I think that felt is one of the most common fabrics for doing machine embroidery samples. It is also used for chevrons, appliques, and in any case, it is extremely popular nowadays. It is a non-woven material that resembles valenki by its outer look. Felt can be made of a variety of fibers, natural (wool) as well as synthetic (polyester). The thickness and color of this material also vary greatly, which is very handy.
I first came across this material quite a long a time ago and only then noticed that the embroidery looked different from that on any other kinds of fabric — all the elements became narrower. But that was when I didn't use any stabilizer, so the such a result was hardly surprising.
In reality, if you follow a production process and embroider on a stabilized fabric, felt is one of the easiest materials. You can embroider on it with no difficulty at all, and design creation for felt is also easy (it is used for samples for a reason).
You can embroider almost anything on felt — big and small details alike will look good on it. Like with any other fabric, digitizing a design for felt and embroidering on it has its undemanding rules:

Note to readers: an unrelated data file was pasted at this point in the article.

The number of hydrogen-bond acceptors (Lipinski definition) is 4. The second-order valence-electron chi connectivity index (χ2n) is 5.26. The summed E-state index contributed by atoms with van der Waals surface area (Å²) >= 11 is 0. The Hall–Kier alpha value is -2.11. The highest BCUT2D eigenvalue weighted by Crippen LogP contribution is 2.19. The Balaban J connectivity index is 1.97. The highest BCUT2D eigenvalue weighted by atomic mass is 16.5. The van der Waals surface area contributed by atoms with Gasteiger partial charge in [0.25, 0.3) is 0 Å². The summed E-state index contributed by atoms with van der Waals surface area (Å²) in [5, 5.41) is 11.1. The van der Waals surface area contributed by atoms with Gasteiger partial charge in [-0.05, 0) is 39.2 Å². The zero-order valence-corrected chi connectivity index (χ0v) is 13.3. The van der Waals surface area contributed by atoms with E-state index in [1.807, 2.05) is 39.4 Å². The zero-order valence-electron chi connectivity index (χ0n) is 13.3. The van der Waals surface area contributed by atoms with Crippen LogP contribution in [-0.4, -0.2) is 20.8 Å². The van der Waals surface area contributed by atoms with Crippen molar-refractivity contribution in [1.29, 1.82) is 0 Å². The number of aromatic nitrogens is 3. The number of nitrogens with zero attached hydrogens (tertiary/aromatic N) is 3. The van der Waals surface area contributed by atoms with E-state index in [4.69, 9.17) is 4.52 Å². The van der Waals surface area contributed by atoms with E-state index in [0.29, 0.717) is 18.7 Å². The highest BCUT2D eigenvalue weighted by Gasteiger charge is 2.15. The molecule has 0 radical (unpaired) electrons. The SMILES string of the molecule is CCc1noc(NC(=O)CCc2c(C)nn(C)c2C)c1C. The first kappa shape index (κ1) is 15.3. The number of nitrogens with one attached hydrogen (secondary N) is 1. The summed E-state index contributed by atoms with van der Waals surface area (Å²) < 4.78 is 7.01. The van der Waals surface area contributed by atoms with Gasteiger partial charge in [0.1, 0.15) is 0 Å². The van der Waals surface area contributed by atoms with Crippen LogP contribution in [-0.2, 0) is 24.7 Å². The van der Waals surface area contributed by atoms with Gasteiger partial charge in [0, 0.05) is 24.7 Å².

- For the ordinary designs, use a middle-weighttear-away stabilizer. For large objects with lots of stitches, a middle-weight cut-away will be just right. You can additionally sprinkle it with a temporary spray adhesive.
- You'll need #75 needles, with sharp needlepoint. But if you're going to embroider small details with thin threads, you'd better change your needle for the one matching the thread (#65). When embroidering with thick threads, you should likewise choose a thick needle. But the needlepoint stays sharp in all cases.
- Density values can remain standard, enough for sufficient coverage (0.4-0.45 mm).
- Understitching is traditional and unpretentious.
- Pull compensation is up to 10%.
Felt is a very easy embroidery material. The only thing I don't like about it much — it's quite thick and therefore hard to hoop. But the quality of the embroidery saves it all.